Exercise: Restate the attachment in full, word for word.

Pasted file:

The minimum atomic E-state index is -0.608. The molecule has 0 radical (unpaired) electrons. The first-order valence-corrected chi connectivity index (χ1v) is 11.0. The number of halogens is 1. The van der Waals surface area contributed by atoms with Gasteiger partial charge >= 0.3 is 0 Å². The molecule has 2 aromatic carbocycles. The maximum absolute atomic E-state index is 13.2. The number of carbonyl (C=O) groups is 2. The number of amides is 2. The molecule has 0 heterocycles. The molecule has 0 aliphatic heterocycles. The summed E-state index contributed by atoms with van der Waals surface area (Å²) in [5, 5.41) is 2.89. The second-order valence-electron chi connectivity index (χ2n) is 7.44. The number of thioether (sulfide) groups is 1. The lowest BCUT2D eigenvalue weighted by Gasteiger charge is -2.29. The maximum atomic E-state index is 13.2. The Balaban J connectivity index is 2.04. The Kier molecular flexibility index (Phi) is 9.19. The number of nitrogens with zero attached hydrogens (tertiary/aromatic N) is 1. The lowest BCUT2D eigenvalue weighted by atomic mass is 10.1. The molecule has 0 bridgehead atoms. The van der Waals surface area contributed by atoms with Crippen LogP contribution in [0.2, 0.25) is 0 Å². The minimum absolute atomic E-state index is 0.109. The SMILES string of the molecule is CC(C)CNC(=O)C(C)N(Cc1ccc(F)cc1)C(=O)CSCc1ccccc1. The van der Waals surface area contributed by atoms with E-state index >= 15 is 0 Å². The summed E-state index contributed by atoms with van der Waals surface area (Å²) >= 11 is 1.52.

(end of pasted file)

The minimum atomic E-state index is -0.608. The molecule has 0 radical (unpaired) electrons. The first-order valence-corrected chi connectivity index (χ1v) is 11.0. The number of halogens is 1. The van der Waals surface area contributed by atoms with Gasteiger partial charge >= 0.3 is 0 Å². The molecule has 2 aromatic carbocycles. The maximum absolute atomic E-state index is 13.2. The number of carbonyl (C=O) groups is 2. The number of amides is 2. The molecule has 0 heterocycles. The molecule has 0 aliphatic heterocycles. The summed E-state index contributed by atoms with van der Waals surface area (Å²) in [5, 5.41) is 2.89. The second-order valence-electron chi connectivity index (χ2n) is 7.44. The number of thioether (sulfide) groups is 1. The lowest BCUT2D eigenvalue weighted by Gasteiger charge is -2.29. The maximum atomic E-state index is 13.2. The Balaban J connectivity index is 2.04. The Kier molecular flexibility index (Phi) is 9.19. The number of nitrogens with zero attached hydrogens (tertiary/aromatic N) is 1. The lowest BCUT2D eigenvalue weighted by atomic mass is 10.1. The molecule has 0 bridgehead atoms. The van der Waals surface area contributed by atoms with Crippen LogP contribution in [0.2, 0.25) is 0 Å². The minimum absolute atomic E-state index is 0.109. The SMILES string of the molecule is CC(C)CNC(=O)C(C)N(Cc1ccc(F)cc1)C(=O)CSCc1ccccc1. The van der Waals surface area contributed by atoms with E-state index >= 15 is 0 Å². The summed E-state index contributed by atoms with van der Waals surface area (Å²) >= 11 is 1.52.